Does your team need to learn how to break things?

Does your team need to learn how to break things?

Steps to building tools (automation) and changing people (culture).

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I don't think I need to start off by telling you that security and reliability are important in our code. We've heard it over and over and over again.

Big—scale big—problems happen when we don't bake security in at the beginning, and then, make adjustments as we go.

So, let's cut to the chase. How do we integrate security into DevOps?

1. Embrace automation: Use and/or build the tools.

2. Change the culture: Make security our friend, not our foe.

Embrace automation (tools)

Let's take the problem of stolen or weak passwords. It's a simple problem but at huge scale. "If you wait for a human being to get involved, it's not going to scale."

Vincent Danen, Director of Product Security at Red Hat explains on the latest podcast that we're seeing more, not fewer, vulnerabilities every day. We will not reach a day when security is done, reached, complete. It's as "normal as breathing now." In terms of our continuous integration and deployment processes, there's so much coming out "every day, every hour. You write code and it's deployed ten minutes later."

What to do? Get your automation tools in place and security becomes baked in. 

That's half of it.

Change the culture (people)

The other half is the mindset. The people setting up the meetings, giving direction, and telling each other what's important.

How do we get developers and operations in the kitchen together baking in some solid security?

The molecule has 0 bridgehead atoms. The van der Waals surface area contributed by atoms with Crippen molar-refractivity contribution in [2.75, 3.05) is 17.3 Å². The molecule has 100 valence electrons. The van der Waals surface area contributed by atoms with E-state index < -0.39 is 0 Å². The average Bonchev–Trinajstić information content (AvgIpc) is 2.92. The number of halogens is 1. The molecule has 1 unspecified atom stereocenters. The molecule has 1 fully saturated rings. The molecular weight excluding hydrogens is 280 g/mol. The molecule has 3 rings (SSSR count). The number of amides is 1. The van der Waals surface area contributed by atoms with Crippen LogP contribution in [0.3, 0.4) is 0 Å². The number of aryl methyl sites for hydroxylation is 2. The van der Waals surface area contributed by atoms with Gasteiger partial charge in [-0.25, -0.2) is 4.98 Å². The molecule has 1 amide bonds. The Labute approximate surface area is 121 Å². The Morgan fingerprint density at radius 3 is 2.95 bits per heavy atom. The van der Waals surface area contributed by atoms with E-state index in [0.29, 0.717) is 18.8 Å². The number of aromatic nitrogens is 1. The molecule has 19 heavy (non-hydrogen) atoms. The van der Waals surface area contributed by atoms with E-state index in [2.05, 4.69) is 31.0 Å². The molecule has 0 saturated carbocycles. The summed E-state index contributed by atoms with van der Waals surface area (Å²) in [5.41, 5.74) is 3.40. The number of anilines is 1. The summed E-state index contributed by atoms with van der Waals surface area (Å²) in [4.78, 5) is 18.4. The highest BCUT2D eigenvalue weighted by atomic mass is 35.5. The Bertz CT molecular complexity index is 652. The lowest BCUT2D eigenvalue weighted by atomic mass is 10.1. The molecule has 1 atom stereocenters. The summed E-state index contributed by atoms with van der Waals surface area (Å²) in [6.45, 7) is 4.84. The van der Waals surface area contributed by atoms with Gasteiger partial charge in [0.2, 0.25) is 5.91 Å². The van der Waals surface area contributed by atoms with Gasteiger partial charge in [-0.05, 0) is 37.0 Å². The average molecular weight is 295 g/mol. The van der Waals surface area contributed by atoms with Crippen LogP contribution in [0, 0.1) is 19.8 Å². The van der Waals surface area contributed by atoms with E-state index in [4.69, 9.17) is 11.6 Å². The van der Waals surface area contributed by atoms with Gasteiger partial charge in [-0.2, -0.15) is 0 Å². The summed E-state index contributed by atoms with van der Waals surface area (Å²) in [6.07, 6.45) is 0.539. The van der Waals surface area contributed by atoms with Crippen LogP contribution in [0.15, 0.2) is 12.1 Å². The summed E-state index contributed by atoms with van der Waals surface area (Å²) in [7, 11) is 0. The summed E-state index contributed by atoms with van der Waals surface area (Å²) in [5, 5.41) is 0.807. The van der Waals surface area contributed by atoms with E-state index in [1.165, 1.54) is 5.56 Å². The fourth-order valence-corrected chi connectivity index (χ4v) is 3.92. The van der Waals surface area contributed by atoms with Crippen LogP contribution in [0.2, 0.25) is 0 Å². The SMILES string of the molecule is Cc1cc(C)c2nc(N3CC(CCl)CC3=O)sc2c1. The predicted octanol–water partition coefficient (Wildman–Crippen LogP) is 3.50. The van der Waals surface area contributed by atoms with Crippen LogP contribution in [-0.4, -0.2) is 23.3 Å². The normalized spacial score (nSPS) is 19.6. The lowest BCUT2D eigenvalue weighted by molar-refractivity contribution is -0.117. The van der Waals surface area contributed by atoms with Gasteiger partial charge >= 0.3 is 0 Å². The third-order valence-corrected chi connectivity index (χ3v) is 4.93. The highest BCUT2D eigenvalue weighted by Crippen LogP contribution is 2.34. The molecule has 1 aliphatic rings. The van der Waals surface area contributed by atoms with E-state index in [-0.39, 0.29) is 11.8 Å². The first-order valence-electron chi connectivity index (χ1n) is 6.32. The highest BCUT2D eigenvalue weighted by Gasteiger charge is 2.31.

Training exercises. At Netflix, it's chaos monkey. At Google, it's the DiRT program. The idea is to break things at massive scale so your team can a) experience it and b) study and learn from it.

It all comes down to strong, reliable, and secure code.

Security: the next level

Will user-behavior one day decide the level of security needed for access? We don't know yet, but the thing we know for sure is security matters if you want to be relevant in today's tech landscape.

For an audio and more robust discussion with people at the ground level doing this work, download the Command Line Heros podcast.

About the author

Jen Wike Huger - Jen has been an editor on the Opensource.com team for six years. In that time, she's worked with countless developers and engineers, helping them with the magic of turning their technical expertise and experience into written form. On any given day, you'll find her managing the website's publication schedule and editorial workflow (on kanban boards), as well as brainstorming the next big article.